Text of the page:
Proof of Loyalty
Distributed by Stourwater Pictures, 11431 Miller Road NE, Bainbridge Island, WA 98110; 206-617-1354
Directed by Lucy Ostrander and Don Sellers
DVD, color and b&w, 55 min.
High School - General Adult
Asian Americans, World War II
Reviewed by Michael Schau, Seminole State College, Sanford, FL
Date Entered: 9/6/2017
This is the inspirational story of a World War II hero Kazuo Yamane who help prove beyond doubt that the Japanese-American (Nisei) were trusted and loyal citizens. Two college professors provide the commentary and a veteran of the 440th battalion adds a first person narrative to the combat sections. The narratives and music are combined well with archival pictures and videos.
The Nisei in Hawaii came from an environment of cultural separation and stratification. The children attended separate schools and spoke a Pidgin English. After Pearl Harbor, they were regarded with deep suspicion although they were strongly patriotic. Very few were interned, unlike on the mainland. The 100th Battalion (interpreters) and 440th Battalion (combat) were formed from the Hawaiian Nisei. The 440th saw heavy combat, suffered a high percentage of casualties and earned Presidential Unit Commendations for bravery. Kazua Yamane trained as a translator in the 100th Infantry due to the military knowledge he acquired from studying in prewar Japan. Because of his unique background he was able to translate captured documents no one else thought useful that laid bare Japans lack of war material, and more important, what cities were making armaments. This led directly to concentrated bombings of those Japanese cities which helped shorten the war in the Pacific.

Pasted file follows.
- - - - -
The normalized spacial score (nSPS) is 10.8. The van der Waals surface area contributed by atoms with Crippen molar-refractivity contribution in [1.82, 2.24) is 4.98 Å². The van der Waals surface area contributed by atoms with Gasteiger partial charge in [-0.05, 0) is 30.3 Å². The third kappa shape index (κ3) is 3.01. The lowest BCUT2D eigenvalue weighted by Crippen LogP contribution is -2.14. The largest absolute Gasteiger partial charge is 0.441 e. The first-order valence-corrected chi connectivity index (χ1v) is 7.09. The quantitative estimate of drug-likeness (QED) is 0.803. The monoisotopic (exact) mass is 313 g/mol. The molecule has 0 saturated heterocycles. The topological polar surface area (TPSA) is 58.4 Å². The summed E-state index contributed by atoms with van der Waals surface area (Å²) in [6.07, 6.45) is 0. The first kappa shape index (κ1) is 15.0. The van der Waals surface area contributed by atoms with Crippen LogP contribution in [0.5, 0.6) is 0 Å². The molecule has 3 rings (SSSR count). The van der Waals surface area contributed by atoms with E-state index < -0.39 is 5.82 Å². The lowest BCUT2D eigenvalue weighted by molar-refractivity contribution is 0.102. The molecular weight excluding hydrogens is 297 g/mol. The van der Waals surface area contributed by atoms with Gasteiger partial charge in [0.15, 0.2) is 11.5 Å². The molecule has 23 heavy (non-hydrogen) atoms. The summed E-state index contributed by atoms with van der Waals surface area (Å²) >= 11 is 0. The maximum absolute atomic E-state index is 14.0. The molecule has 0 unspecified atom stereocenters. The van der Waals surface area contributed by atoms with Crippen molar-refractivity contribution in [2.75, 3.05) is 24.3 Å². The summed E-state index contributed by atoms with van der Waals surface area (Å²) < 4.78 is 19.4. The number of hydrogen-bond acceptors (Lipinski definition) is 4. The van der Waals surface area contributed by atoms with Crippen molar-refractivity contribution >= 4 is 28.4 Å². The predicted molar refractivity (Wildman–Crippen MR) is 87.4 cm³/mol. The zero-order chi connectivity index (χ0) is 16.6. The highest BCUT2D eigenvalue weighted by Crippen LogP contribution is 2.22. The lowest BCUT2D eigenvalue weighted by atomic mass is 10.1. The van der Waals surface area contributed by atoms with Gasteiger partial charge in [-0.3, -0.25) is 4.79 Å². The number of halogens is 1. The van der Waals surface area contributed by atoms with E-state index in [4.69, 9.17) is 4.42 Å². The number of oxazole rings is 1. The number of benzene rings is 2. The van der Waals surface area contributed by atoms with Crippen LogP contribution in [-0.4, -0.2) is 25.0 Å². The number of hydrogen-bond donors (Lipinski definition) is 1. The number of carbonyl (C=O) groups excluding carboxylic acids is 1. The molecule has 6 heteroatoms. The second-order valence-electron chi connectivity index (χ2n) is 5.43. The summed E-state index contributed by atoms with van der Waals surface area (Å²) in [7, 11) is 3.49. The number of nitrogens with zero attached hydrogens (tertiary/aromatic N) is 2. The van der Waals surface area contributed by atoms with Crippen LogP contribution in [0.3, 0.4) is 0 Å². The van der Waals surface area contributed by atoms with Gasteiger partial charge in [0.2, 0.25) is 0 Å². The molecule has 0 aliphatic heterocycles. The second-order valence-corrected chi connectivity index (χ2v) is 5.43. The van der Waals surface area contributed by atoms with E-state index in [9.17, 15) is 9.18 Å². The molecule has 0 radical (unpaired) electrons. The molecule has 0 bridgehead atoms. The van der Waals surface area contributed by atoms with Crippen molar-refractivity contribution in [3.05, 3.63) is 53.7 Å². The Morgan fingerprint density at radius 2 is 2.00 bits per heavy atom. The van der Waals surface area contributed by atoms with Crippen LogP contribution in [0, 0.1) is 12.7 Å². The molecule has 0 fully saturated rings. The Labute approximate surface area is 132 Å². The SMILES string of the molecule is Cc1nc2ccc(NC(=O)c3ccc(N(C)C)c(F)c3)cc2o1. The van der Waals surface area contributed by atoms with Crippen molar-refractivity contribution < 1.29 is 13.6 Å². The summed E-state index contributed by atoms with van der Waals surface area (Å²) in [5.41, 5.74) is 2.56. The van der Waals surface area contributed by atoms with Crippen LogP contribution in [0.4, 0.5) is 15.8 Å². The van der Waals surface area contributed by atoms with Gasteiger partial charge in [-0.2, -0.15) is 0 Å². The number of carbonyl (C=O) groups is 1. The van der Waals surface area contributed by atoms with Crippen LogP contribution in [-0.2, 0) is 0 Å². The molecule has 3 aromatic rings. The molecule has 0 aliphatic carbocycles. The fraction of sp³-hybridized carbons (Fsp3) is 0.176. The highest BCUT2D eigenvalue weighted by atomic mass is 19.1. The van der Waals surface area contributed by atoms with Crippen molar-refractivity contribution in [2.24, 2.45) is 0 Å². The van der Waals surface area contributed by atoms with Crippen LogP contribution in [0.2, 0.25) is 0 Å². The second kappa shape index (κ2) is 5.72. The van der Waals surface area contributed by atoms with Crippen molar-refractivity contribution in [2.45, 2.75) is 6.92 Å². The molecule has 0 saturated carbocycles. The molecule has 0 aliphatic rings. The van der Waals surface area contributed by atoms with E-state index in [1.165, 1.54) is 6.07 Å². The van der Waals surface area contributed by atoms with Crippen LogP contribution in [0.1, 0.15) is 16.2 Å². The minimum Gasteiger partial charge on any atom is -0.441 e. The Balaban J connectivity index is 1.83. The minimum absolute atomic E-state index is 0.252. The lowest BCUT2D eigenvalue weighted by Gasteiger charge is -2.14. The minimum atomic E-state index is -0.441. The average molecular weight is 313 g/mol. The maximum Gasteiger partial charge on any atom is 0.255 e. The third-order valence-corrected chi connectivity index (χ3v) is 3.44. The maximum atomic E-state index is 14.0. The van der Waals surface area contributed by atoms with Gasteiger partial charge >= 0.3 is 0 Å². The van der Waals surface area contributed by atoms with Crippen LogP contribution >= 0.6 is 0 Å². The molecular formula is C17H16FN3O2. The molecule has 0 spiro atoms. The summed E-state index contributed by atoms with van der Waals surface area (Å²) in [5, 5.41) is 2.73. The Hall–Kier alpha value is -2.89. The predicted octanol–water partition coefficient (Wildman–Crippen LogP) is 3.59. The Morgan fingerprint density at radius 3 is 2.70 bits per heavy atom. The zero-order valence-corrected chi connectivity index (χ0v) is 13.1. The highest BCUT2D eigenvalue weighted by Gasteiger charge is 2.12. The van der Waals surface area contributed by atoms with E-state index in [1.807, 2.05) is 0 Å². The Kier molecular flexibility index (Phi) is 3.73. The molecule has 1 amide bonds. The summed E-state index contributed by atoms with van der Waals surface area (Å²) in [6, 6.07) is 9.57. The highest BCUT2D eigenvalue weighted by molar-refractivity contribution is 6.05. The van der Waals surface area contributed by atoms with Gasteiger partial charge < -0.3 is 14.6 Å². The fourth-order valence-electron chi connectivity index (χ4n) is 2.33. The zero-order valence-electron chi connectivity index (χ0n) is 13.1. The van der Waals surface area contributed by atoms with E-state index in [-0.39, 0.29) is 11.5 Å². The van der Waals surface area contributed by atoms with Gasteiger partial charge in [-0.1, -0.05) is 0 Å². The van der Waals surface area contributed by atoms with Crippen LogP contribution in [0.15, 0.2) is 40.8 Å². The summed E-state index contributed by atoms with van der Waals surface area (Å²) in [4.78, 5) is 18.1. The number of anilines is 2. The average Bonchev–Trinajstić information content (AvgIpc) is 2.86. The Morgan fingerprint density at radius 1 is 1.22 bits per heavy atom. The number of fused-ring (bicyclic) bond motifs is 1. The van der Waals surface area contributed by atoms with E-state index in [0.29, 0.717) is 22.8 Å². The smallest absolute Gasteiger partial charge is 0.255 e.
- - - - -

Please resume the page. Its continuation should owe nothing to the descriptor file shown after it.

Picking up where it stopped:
The Nisei combat units and translators proved the loyalty of Japanese-Americans beyond question. Had any of them broken the faith, they all would have been indicted. But they did not. The returning veterans helped democratize Hawaii and were the pioneers for eventual statehood. This is a strong story of diversity but also a story of immigrant success in the face of discrimination. This film will work well in high school and college classrooms as well as for those interested in World War II history.
- Audience Choice Award-Documentary, American International Film Festival, 2017